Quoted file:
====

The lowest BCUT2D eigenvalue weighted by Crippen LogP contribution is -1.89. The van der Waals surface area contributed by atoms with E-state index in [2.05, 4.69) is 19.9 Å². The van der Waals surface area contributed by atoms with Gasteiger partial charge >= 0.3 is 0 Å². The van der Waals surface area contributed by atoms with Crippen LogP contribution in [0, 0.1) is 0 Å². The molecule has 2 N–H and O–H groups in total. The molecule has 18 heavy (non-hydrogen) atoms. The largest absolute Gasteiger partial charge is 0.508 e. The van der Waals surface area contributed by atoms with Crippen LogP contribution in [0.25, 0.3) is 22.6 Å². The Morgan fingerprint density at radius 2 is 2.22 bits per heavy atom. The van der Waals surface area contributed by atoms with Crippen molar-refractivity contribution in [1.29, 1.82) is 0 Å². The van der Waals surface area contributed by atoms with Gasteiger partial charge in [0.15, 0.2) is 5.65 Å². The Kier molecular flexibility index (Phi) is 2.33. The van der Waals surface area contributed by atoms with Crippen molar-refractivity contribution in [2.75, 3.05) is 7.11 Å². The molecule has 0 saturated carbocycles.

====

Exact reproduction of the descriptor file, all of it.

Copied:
The lowest BCUT2D eigenvalue weighted by Crippen LogP contribution is -1.89. The van der Waals surface area contributed by atoms with E-state index in [2.05, 4.69) is 19.9 Å². The van der Waals surface area contributed by atoms with Gasteiger partial charge >= 0.3 is 0 Å². The van der Waals surface area contributed by atoms with Crippen LogP contribution in [0, 0.1) is 0 Å². The molecule has 2 N–H and O–H groups in total. The molecule has 18 heavy (non-hydrogen) atoms. The largest absolute Gasteiger partial charge is 0.508 e. The van der Waals surface area contributed by atoms with Crippen LogP contribution in [0.25, 0.3) is 22.6 Å². The Morgan fingerprint density at radius 2 is 2.22 bits per heavy atom. The van der Waals surface area contributed by atoms with Crippen molar-refractivity contribution in [1.29, 1.82) is 0 Å². The van der Waals surface area contributed by atoms with Gasteiger partial charge in [0.15, 0.2) is 5.65 Å². The Kier molecular flexibility index (Phi) is 2.33. The van der Waals surface area contributed by atoms with Crippen molar-refractivity contribution in [2.75, 3.05) is 7.11 Å². The molecule has 0 saturated carbocycles.